Darren is playing with the latest version of BackTrack linux, setting up a persistant USB boot drive that’ll keep your files and settings consistent after a restart. Shannon is back at the ZipIt checking out the “Average User” userland image and connecting to WPA protected wireless networks.
Create a BackTrack 4 persistent USB drive
BackTrack is widely considered the complete hacker boot disc. Born out of WHAX this security sharp linux distro has been years in the making, and finally version 4 final is out.
BackTrack even offers a VMDK if you’re interested in playing around in VMware or VirtualBox.
In this episode Darren guides you through partitioning, formatting and installing BackTrack 4 to a USB drive and configuring persistence.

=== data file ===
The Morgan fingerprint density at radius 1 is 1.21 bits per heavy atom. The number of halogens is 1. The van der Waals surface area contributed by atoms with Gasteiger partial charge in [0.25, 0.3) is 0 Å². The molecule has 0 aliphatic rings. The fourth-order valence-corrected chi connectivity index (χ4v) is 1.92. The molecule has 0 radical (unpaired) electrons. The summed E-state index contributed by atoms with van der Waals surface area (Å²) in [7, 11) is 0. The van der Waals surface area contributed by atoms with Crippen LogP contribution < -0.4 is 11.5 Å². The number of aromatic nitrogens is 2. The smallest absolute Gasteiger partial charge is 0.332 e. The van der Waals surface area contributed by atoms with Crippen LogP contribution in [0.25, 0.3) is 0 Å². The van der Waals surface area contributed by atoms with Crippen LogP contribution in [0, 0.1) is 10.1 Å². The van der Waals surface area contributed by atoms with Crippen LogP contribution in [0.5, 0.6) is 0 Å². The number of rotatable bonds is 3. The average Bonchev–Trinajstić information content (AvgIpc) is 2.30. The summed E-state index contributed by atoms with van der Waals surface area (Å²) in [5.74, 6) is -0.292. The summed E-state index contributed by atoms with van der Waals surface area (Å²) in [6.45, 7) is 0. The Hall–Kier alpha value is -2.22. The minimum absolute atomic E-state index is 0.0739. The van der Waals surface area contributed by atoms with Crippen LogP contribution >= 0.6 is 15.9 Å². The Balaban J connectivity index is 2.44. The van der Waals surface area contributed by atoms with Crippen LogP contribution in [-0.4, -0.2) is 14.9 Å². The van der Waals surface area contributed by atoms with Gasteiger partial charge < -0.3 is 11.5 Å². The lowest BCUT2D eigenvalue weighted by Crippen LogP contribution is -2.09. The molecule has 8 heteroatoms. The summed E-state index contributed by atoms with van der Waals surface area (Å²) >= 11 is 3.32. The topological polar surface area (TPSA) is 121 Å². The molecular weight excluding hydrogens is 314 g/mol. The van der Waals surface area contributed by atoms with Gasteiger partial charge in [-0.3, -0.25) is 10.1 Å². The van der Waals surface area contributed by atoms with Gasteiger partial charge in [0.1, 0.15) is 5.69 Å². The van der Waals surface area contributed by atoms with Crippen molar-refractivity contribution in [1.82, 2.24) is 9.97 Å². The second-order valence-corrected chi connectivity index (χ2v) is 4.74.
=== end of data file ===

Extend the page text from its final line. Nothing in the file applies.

A ZipIt Userland image for the average user
How to Connect your Zipit Z2 to an encrypted WPA network.
With Aliosaâ€™s OS:
- Turn on the wireless radio by opening the termina and issuing “ifconfig eth1 up”
- Create a WPA supplicant configuration file for your router and password by issuing “Wpa_passphrase youraccesspoint yourpassphrase > nameoffile.wpa”
- Connect to the WPA network using the configuration file you just created with “Wpa_supplicant â€“Dwext â€“i eth1 â€“c nameoffile.wpa â€“B”
- Get an IP address from your routerâ€™s DHCP by typing “Dhclient eth1”.
Installing RootNexusâ€™s â€˜Average Userâ€™ userland image.
- Plug in your miniSD
- Open PhysDiscWrite GUI
- Right-click miniSD, choose Oofnen, choose Image Laden
- Choose the average user image file
- Click yes, and wait 10 minutes.
- Eject your miniSD safely and restart your Zipit Z2 with the miniSD card in it
- Zipit Z2 “Average User” userland image: http://zipit.rootnexus.org/
- Getting WPA to work: http://www.christopherkois.com/?p=53